In the ideal scenario, there would be no adjustments. You put this trade on and simply continually sell calls against your longs until the long is ready to expire, then you close the entire position and make a nice profit both from the longs and the multiple shorts over time. But the market does not always cooperate, so it is important to have a trading plan that includes what you will do in every situation. You don’t want to be in a position where you are looking for help while an active trade is moving against you and you don’t know what to do. All of my adjustments (short of taking off the entire trade) involve only the shorts. I do not like to adjust the longs. In my opinion, there is a fine line between adjusting an existing trade and closing a trade and opening a new one. To me, rolling the longs is creating a new trade. Others may certainly disagree, of course. But it’s very easy in trading to try to fool ourselves into not taking a loss by endlessly adjusting a position. Every trader does this at some point, myself included. I think it’s important to look at trades clearly and honestly. Do not be afraid of taking losses. Everyone takes losses at some point. They key is to manage them properly and endless adjusting is a very easy way to allow a bad trade to get out of control. Again, I speak from personal experience here.
My first adjustment is based on the value of the shorts. There is a temptation to want the shorts to expire worthless thereby keeping all of the premium. Most of the time I think this is a bad idea. I think it’s more important to look at the reward vs the risk of the position when deciding when to take off (and potentially re-deploy) the shorts. My rule of thumb is when the short has lost 75-80% of the premium paid for them, it’s time to close them and potentially roll them out in time for another run. Trying to squeeze out that last bit of extrinsic value isn’t worth the risk to me. Another condition that would cause me to close the shorts is expiration week. I have no desire to hold the shorts open later than 2 days to expiration. Most of the time, I will close them before this. I have no desire to go to expiration, the risk is too much for the last bit of extrinsic value left in the contracts. Finally, if the underlying stock has a dividend, I would close the short before the extrinsic value of the contracts meets the amount of the dividend. This is to avoid early exercise of my short calls. This is especially true close to the ex-div date, but I would follow this at any time. My goal is to avoid the exercise of my shorts and following these guidelines will do that the vast majority of the time.
My second adjustment condition is based on the share price. If the underlying stock price drops, the value of the short calls will drop with it. However, there will come a time when the short is no longer providing any more protection against the downside. At this point, I’m not interested in having this short on my trade and I’d prefer to roll it down (and possibly out in time) to get more downside protection and to bank a bit of profit on my shorts in the process. I will show an example of this later in this post. This isn’t free. In exchange for more downside protection and the banked profit, I will give up more potential upside profit because I am rolling down. If the stock rebounds past my short strike, the amount I can participate in the price gain will eventually stop because of the short.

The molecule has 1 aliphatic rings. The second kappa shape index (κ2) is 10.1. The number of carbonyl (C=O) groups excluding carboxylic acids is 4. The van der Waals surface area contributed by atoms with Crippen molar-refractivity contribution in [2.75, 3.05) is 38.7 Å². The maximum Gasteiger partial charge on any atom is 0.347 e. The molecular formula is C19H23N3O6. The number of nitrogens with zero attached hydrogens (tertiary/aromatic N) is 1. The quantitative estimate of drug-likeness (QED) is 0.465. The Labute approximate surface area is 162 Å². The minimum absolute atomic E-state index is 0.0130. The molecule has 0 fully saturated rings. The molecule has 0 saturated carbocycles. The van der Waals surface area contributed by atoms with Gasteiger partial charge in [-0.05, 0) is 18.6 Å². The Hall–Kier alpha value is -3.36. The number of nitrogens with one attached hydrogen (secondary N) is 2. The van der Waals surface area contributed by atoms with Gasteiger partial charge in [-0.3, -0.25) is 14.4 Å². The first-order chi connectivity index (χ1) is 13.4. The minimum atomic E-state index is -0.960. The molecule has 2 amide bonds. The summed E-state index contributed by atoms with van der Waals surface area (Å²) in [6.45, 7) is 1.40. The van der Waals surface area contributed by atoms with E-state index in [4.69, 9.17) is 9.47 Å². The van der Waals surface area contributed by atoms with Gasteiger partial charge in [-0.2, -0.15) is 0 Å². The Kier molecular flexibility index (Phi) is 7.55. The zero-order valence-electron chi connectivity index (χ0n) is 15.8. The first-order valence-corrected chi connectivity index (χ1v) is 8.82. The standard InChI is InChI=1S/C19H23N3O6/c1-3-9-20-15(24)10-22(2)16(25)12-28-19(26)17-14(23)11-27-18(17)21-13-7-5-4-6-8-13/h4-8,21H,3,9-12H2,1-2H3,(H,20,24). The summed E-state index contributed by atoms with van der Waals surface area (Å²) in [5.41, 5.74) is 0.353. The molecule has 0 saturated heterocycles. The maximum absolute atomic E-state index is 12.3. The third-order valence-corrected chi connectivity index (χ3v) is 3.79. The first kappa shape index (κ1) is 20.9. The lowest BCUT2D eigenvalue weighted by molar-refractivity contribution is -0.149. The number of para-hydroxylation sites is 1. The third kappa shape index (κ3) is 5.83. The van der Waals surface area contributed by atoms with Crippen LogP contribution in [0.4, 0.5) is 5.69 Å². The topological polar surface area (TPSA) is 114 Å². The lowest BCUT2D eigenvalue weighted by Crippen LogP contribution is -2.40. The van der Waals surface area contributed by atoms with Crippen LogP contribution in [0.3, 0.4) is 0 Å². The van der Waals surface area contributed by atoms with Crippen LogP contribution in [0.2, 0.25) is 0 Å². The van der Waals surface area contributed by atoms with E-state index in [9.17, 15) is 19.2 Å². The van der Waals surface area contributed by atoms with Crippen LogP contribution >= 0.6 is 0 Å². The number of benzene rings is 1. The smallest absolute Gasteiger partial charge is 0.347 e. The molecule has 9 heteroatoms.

Closing the Trade
What if the price goes up beyond the strikes of the shorts? This means the shorts are now in the money and are probably worth more than the premium received due to intrinsic value. This is where I see the most questions in options forums. Usually the question is about the shorts getting exercised. As I’ve already stated it is never my goal for my shorts to get exercised as that is not why I am in this particular trade. So what’s a trader to do? You can certainly wait and see if the stock comes back down. Maybe it was just a temporary spike and doing nothing is the right answer. But be cautious here. I would only do this if I had at least 50% of the time left on my shorts and the breach isn’t very far above my shorts. It’s OK to wait a bit and see if things move back in the preferred direction, but hope is not a strategy. At some point, you may need to act. My next guideline is to simply take the entire trade off for a net profit. If the shorts are in the money, you will lose by closing the shorts, but you should have gained more with the longs due to the delta difference between them (remember I am buying around a .80 delta vs selling around a .30 delta). So the entire trade should be profitable. Maybe it wasn’t the profit I wanted when I set it up, but it’s a profit and there’s nothing wrong with taking it. How often does a trade move against you and you still make money? There’s no law that I can’t take a trade off now, wait a bit for things to settle down, then put a new trade on later and try again if my thesis on the underlying is still reasonable.